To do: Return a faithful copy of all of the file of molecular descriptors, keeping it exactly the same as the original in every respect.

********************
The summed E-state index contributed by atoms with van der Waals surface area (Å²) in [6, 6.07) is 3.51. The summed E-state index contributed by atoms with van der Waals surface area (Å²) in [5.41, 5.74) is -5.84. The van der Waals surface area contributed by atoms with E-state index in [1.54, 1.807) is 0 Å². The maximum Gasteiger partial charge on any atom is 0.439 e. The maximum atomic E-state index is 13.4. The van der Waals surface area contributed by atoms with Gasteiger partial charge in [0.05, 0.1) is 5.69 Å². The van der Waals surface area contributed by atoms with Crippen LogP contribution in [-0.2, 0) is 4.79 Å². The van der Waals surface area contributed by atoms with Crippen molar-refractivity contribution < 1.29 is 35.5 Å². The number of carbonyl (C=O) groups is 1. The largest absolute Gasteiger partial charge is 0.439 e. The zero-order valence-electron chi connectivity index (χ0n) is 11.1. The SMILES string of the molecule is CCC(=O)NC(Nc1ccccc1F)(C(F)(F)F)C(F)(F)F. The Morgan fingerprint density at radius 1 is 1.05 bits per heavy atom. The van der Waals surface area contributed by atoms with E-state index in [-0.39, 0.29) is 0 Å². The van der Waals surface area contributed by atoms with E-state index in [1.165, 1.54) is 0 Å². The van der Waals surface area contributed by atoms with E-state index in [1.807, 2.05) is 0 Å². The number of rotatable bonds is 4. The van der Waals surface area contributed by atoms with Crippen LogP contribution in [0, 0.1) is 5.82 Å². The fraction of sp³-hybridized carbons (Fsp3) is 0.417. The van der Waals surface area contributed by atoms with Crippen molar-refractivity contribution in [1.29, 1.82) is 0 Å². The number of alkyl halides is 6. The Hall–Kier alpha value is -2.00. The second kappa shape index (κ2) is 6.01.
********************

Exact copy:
The summed E-state index contributed by atoms with van der Waals surface area (Å²) in [6, 6.07) is 3.51. The summed E-state index contributed by atoms with van der Waals surface area (Å²) in [5.41, 5.74) is -5.84. The van der Waals surface area contributed by atoms with E-state index in [1.54, 1.807) is 0 Å². The maximum Gasteiger partial charge on any atom is 0.439 e. The maximum atomic E-state index is 13.4. The van der Waals surface area contributed by atoms with Gasteiger partial charge in [0.05, 0.1) is 5.69 Å². The van der Waals surface area contributed by atoms with Crippen LogP contribution in [-0.2, 0) is 4.79 Å². The van der Waals surface area contributed by atoms with Crippen molar-refractivity contribution < 1.29 is 35.5 Å². The number of carbonyl (C=O) groups is 1. The largest absolute Gasteiger partial charge is 0.439 e. The zero-order valence-electron chi connectivity index (χ0n) is 11.1. The SMILES string of the molecule is CCC(=O)NC(Nc1ccccc1F)(C(F)(F)F)C(F)(F)F. The Morgan fingerprint density at radius 1 is 1.05 bits per heavy atom. The van der Waals surface area contributed by atoms with E-state index in [-0.39, 0.29) is 0 Å². The van der Waals surface area contributed by atoms with E-state index in [1.165, 1.54) is 0 Å². The van der Waals surface area contributed by atoms with E-state index in [1.807, 2.05) is 0 Å². The number of rotatable bonds is 4. The van der Waals surface area contributed by atoms with Crippen LogP contribution in [0, 0.1) is 5.82 Å². The fraction of sp³-hybridized carbons (Fsp3) is 0.417. The van der Waals surface area contributed by atoms with Crippen molar-refractivity contribution in [1.29, 1.82) is 0 Å². The number of alkyl halides is 6. The Hall–Kier alpha value is -2.00. The second kappa shape index (κ2) is 6.01.